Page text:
What if I Can’t Guarantee a Result?

GuaranteeThis is a blog post I’ve been meaning to write for years.

Fairly often, in workshops, the question (and it’s a very good one) comes up: “What if I can’t guarantee a result?”

That question usually emerges from the shiny palace of conversations about creating guarantees, and better than risk free guarantees, doing clever and bold risk reversals etc. But, of course, not all kinds of work are suited for these kinds of marketing manoeuvres.

Recently, in the Meantime Program I’m leading, someone shared the following comment which contains this same admirable problem.

“It’s difficult/impossible to predict an outcome from Reiki treatments. There are 2 reasons for this: 1. If I did identify a specific condition that Reiki could help people with I probably couldn’t advertise the fact due to the Advertising Standards Agency not accepting that Reiki is effective for any medical condition (without the ‘robust’ research to back it up they say it’s not acceptable). 2. Probably the stronger reason is that what happens as a result of Reiki treatment is not predicable because it’s not under my control: what the Reiki energy does for each individual depends on their sub-conscious need on that particular day. I cannot, in all integrity, promise any specific result, because I don’t know what it will be. I know that I can offer a compassionate, non-judgemental healing space where change is possible, but nothing can be guaranteed.  There’s a more predictable outcome for people I teach Reiki to: that they will have healing in their own hands. So should I focus on this instead? However that doesn’t really work in terms of the funnel because most people need to receive treatment first.”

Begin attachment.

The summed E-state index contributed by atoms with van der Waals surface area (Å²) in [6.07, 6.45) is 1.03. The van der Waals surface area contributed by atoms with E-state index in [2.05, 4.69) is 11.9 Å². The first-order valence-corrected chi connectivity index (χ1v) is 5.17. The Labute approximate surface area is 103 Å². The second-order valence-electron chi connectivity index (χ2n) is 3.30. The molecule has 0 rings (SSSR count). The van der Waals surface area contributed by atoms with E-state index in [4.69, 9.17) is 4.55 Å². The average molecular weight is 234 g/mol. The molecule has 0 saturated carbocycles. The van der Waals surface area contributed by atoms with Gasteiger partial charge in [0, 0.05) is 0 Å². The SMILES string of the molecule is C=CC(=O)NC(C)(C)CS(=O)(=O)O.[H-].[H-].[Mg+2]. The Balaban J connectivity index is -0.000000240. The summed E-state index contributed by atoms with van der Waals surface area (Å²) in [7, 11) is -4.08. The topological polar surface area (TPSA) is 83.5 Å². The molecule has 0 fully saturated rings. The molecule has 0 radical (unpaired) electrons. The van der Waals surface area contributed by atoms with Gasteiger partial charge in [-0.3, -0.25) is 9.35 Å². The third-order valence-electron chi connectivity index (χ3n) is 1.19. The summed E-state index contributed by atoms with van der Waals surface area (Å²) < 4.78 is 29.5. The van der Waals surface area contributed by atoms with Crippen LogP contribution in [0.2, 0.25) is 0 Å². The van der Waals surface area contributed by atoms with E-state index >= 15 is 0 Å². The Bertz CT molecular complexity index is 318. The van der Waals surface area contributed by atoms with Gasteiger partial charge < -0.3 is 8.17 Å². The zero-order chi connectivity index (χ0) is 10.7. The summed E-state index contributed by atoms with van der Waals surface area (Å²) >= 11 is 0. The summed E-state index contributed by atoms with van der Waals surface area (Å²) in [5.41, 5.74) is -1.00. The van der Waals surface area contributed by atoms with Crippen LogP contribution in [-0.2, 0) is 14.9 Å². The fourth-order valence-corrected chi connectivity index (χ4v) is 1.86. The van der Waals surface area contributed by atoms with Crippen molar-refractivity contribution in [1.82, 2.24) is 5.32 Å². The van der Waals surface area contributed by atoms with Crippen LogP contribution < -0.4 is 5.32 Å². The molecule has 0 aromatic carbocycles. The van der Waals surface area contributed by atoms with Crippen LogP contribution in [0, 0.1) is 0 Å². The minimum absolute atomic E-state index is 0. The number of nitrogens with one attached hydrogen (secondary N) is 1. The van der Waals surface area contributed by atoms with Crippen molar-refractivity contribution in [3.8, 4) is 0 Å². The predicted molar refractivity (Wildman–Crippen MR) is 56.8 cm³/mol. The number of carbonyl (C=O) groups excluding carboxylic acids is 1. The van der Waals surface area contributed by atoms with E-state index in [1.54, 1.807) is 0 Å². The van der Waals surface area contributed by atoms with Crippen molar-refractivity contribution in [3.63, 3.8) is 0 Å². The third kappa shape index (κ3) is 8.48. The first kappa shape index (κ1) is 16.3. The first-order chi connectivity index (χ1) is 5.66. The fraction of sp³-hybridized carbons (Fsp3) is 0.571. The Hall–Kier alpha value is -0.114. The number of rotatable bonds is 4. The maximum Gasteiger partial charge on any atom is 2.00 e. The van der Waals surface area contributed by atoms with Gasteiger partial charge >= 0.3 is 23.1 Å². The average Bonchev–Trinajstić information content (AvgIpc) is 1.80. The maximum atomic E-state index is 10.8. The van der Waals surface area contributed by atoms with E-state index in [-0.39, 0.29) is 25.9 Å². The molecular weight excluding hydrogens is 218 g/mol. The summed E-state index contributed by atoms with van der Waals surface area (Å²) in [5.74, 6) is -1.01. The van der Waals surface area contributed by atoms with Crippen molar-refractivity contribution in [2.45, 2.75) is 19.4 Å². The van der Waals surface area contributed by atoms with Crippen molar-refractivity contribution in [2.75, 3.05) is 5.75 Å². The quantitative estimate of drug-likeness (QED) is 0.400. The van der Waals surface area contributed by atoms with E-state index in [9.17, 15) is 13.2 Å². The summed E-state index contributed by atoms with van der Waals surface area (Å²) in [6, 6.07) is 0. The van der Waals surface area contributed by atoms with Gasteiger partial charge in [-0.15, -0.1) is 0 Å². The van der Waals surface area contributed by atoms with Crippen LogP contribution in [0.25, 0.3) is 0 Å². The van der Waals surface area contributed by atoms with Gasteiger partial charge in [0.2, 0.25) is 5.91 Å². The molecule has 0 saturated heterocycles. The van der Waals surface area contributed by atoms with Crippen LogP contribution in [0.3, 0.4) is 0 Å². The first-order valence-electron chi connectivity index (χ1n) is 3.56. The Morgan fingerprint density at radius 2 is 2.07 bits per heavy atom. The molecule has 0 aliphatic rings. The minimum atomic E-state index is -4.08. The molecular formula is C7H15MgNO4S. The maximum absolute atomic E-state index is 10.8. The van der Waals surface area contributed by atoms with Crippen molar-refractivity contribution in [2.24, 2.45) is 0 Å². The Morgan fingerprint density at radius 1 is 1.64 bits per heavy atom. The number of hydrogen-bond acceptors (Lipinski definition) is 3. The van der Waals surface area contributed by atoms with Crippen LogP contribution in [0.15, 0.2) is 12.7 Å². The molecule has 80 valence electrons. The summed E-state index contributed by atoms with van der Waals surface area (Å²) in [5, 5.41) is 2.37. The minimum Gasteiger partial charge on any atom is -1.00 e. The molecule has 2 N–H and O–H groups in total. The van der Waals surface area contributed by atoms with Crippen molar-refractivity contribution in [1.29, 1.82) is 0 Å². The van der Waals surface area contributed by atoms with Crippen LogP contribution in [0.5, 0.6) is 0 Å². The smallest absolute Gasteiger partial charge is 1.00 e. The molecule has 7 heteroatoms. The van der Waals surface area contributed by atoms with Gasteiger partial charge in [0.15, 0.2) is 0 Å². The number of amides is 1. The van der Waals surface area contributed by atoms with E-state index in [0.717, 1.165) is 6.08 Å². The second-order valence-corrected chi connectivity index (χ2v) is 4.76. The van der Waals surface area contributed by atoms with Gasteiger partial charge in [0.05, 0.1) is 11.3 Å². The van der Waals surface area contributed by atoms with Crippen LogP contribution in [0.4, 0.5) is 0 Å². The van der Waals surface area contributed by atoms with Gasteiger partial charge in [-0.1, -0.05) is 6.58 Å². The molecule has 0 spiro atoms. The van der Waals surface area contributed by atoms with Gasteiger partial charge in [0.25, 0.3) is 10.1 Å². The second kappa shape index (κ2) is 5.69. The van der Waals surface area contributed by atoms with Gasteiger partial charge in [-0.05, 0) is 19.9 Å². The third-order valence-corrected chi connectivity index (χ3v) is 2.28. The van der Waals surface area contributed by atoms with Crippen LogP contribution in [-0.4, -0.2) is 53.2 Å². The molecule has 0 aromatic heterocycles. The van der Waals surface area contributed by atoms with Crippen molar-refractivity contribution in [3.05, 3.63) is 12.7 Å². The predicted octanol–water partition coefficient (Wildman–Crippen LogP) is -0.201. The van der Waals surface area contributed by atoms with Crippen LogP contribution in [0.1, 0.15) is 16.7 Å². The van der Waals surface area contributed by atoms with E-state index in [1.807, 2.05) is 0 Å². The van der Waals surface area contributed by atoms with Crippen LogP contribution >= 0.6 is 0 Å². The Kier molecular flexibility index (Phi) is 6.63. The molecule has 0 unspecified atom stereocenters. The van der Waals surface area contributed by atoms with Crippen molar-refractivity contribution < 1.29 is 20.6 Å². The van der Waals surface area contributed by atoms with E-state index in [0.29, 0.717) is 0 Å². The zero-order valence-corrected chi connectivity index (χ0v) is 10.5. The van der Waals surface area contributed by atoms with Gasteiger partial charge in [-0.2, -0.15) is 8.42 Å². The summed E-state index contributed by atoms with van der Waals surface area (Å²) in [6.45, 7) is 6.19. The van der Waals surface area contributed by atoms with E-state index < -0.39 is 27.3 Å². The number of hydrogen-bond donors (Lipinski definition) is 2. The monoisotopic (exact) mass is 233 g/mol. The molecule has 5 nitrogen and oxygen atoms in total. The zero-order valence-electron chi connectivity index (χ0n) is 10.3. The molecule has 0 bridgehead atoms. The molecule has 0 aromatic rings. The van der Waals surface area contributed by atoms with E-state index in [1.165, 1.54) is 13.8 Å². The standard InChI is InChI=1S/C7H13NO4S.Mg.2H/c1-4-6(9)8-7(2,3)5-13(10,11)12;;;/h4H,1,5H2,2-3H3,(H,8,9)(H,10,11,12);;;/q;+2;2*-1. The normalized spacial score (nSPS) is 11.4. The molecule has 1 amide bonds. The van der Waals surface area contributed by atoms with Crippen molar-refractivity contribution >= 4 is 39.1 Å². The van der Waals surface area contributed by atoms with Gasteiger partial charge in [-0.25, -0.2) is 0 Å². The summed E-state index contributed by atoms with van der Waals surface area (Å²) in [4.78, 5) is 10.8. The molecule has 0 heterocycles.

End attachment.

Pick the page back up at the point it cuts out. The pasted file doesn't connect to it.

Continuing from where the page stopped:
So, you can see the sticky wicket here.
 
Let’s retrace our steps a bit.
 
Your business is like a boat that can take people from Island A (where they’re suffering from some problem) to Island B (where they have some result they are craving). These are the basics I delve into in the Marketing for Hippies 101 program.
 
That’s the essence of a business, that journey.
 
Stated another way: without the journey, there’s not much of a business. There’s just a boat.